Fed Governor Hints That Future Interest Rate Hikes Will Come Very Slowly

From Tyler Durden: Delivering her first speech on monetary policy since September, closely watched Fed governor Lael Brainard, considered to be one of Janet Yellen’s most trusted peers, said monetary policy “could be affected for some time by uncertainty surrounding fiscal policy and its effects on the economy”, specifically the magnitude, timing and composition of these changes.

And while the Fed’s recent shift to incorporate the “Trump stimulus” in its forecasts has been duly noted, and according to some has made the Fed more hawkish as the central bank expects substantial stimulus even with employment near capacity (granted, ignoring the 95 million Americans out of the labor force), Brainard on Tuesday took a modest step back and acknowledged that while expansionary fiscal policy could prompt the central bank to undertake a faster pace of interest rate increases and begin shrinking its balance sheet sooner than expected, the details of the policy shifts under Donald Trump are still quite uncertain and could come at “significant costs.”

In other words, the Fed may bypass the near-term impact of the Trump stimulus, and focus on the longer-term, more adverse and deflationary implications by what the president-elect will unveil. Translation: no hikes even as inflation rises “transitorily.” This may be the Fed’s first admission that it could stay pat, and not hike even if Trump manages to push through his proposed $1 trillion stimulus.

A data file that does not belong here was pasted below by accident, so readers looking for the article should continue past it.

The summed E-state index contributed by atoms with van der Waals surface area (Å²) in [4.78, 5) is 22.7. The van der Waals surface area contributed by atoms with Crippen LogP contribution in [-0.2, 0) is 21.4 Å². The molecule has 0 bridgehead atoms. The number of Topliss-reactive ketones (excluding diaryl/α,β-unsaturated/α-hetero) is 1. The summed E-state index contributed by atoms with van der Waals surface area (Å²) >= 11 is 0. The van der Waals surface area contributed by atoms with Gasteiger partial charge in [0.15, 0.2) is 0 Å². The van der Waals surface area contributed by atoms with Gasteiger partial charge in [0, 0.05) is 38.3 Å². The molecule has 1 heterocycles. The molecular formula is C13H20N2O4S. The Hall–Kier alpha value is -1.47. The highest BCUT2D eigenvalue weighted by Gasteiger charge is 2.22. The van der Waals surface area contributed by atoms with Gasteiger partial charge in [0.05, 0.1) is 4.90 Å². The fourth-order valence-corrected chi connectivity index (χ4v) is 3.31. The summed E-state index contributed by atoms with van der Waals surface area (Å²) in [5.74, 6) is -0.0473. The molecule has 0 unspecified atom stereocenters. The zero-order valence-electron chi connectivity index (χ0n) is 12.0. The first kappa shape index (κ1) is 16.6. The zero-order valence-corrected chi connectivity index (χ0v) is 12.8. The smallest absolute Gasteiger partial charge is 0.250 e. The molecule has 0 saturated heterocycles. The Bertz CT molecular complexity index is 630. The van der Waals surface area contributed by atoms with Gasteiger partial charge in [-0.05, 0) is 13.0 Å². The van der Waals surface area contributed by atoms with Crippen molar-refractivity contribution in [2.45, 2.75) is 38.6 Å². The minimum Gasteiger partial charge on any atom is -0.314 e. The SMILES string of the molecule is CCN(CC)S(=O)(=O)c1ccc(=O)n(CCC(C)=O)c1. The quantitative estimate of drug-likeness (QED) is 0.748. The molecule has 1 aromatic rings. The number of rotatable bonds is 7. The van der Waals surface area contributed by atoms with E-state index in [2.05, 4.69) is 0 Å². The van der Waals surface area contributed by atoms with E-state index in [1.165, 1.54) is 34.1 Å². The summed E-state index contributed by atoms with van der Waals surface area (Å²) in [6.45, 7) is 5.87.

Still, she conceded that fiscal stimulus that targets households and businesses that are likely to spend and invest rather than save will raise aggregate demand. That can speed recovery when the economy far from full employment and price stability, but at this point, it will “more likely result in inflationary pressures,” she said in remarks prepared for the Brookings Institution in Washington. That is because data shows full employment is “within reach” and there are “signs of gradual progress toward our inflation target.”

At this point the discussion shifted to another topic near and dear to the Fed’s heart: what kind of fiscal stimulus will Trump unveil.

“Fiscal expansions that affect only aggregate demand and are enacted when the economy is near full employment and 2 percent inflation are relatively less likely to sustainably boost economic activity and relatively more likely to be accompanied by increases in interest rates.”

At the same time, she warned, because these policies do not affect the economy’s long-term growth potential “but do result in persistent fiscal deficits, they can lead to substantial increases in the debt-to-GDP ratio,” reducing “the space for fiscal policy to stabilize the economy in the event of future adverse shocks.”

Yes, we also found it amusing that the Fed continues to warn about America’s rising debt load.

There is good news. If changes in fiscal policy raise productivity growth or induce greater labor force participation with higher levels of skill and education in the workforce could boost investment and consumption and the long-run neutral rate.